Tag Archives: intuition

Development Stages of Intuition and Analysis

Valerie Reyna has inserted development as humans transform from young children to adulthood and on to advanced age as a means to study decision making.  In fuzzy trace theory, there is gist-based intuition and verbatim based intuition. They do not develop in the same way.  In fact, there are development reversals in which biases increase with age.  During childhood, verbatim based calculation skill increases continuously, but gist based bottom line meaning in many situations increases more quickly. Verbatim and gist representations are encoded and processed in parallel.  Which controls task performance depends on which is more accessible and on the constraints of the task.  In general, gist is more accessible and more useful, especially when informed by age and experience.

Reyna finds that the argument that adolescence is a time of increased irrationality is flawed.  Preference for risk exhibits a fairly stable downward trend across age. She concludes that precise calculation of risks and rewards promotes risk taking among adolescents, whereas simple all-or-none gist based intuition protects adults against unhealthy risk taking. Reyna also sees inhibition as a third factor which increases with age during adolescence and young adulthood.

Reyna concludes that mature adults differ from adolescents in more than the ability to rein in responses to tempting rewards.  If offered a million dollars to play Russian roulette, an adult quickly refuses.  An adolescent probably does a quick cost-benefit analysis.  Determining if the reward is worth the risk sounds smart and it fits a traditional definition of rationality. To an adult, it is categorically crazy, a gist based, all-or-none intuition.

Peters et al discuss the age related impacts of cancer decision making. In familiar situations, older adults are benefited by their reliance on gist-based intuition. However, when complex or changing rules must be learned, older adults may make poorer decisions.  Understanding of numeric information is likely to be poorer, also.  Thus, clinicians should emphasize affective meaning with verbal labels such as excellent and fair to interpret numeric risk information.

Betsch and  Glockner point to the need to do research on how children intuitively integrate information.  The limited research shows promise.  Ebersbach demonstrated that kindergarten children are capable of spontaneously integrating three orthogonally varying stimulus dimensions in their judgments of volume.

Betsch, T & Glockner A (2010) Intuition in Judgment and Decision Making: Extensive Thinking without Effort. Psychological Inquiry, 21: 279-294.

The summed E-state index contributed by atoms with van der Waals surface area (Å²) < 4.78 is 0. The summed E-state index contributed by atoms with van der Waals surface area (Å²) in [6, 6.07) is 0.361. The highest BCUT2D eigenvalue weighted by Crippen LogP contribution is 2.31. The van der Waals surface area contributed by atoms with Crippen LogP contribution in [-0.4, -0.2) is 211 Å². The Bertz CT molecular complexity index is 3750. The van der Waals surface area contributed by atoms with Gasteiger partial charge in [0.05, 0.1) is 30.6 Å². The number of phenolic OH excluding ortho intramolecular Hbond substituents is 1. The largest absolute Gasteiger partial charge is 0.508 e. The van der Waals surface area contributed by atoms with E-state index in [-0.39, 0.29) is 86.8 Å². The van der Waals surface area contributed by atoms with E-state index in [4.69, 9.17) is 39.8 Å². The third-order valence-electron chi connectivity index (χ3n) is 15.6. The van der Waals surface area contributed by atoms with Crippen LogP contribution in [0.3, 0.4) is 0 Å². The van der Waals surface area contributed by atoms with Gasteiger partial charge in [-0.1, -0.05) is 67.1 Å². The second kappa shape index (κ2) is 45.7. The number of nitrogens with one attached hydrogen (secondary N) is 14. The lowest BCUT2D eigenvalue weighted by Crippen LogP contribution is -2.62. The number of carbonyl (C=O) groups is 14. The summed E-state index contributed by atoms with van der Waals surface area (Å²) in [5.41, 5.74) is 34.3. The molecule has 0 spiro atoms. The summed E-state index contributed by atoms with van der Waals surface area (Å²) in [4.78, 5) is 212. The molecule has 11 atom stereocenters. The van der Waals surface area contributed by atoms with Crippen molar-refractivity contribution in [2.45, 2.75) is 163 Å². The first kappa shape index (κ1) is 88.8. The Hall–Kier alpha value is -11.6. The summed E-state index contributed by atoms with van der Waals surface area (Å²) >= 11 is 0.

Peters, E; Diefenbach, M; Hess, T; Vastfjaii, D;(2008) Age Differences in Dual Information-Processing Modes: Implications for Cancer Decision Making. Cancer December 15: 113(12 Suppl):3556-3567.

Reyna, V(2012) A new Intuitionism: Meaning, memory, and development in Fuzzy-Trace Theory. Judgment and Decision Making, Vol 7, No. 3, May 2012, pp. 332-359.



Intuition in J/DM

2012-09-08 16.24.54Intuition is slippery to define. Robin Hogarth used thoughts that “are reached with little apparent effort, and typically without conscious awareness” in Educating Intuition.  Gigerenzer and his associates call humans “homo heuristicus” and emphasize effort reduction and selective information processing.   For instance, the lexicographic heuristic has us starting by comparing alternatives on the most important dimension.  If there is a difference, we choose the best and do not seek any more information.

I find the discussion by Tilmann Betsch and Andreas Glockner in “Intuition in Judgment and Decision Making:  Extensive Thinking Without Effort” appealing.  They see heuristics as just a part of intuition.  Heuristics, largely, seem to simplify analytic thought by leaving out effort filled information processes or by reducing the amount of information considered.  Betsch and Glockner claim that “intuition is capable of dealing with complex tasks through extensive information processing without noticeable effort.”

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Justifying our Decisions: Great for Plausible Deniability, not so Great for Medical Diagnosis

Sadly, Larry had always approached from the side that wasn't posted and a natural treasure was destroyed before anyone could react

Sadly, Larry had always approached from the side that wasn’t posted and a natural treasure was destroyed before anyone could react

I am looking at the idea of “justification” as discussed separately by Kenneth R Hammond, Jonathan Haidt, and Steve Catty and Jamin Halberstadt.

Ken Hammond created the JDM metatheory dichotomy of coherence and correspondence.  Coherence tests decisions on rationality while correspondence tests decisions on empirical accuracy.  Coherence advocates start with the mind of the decision maker.  In examining rationality of judgment, the main criterion is consistency.  Bayes’ theorem is the model for mathematical coherence of decision making. Coherence focuses on justification.  It describes departures from “ought” coherence.

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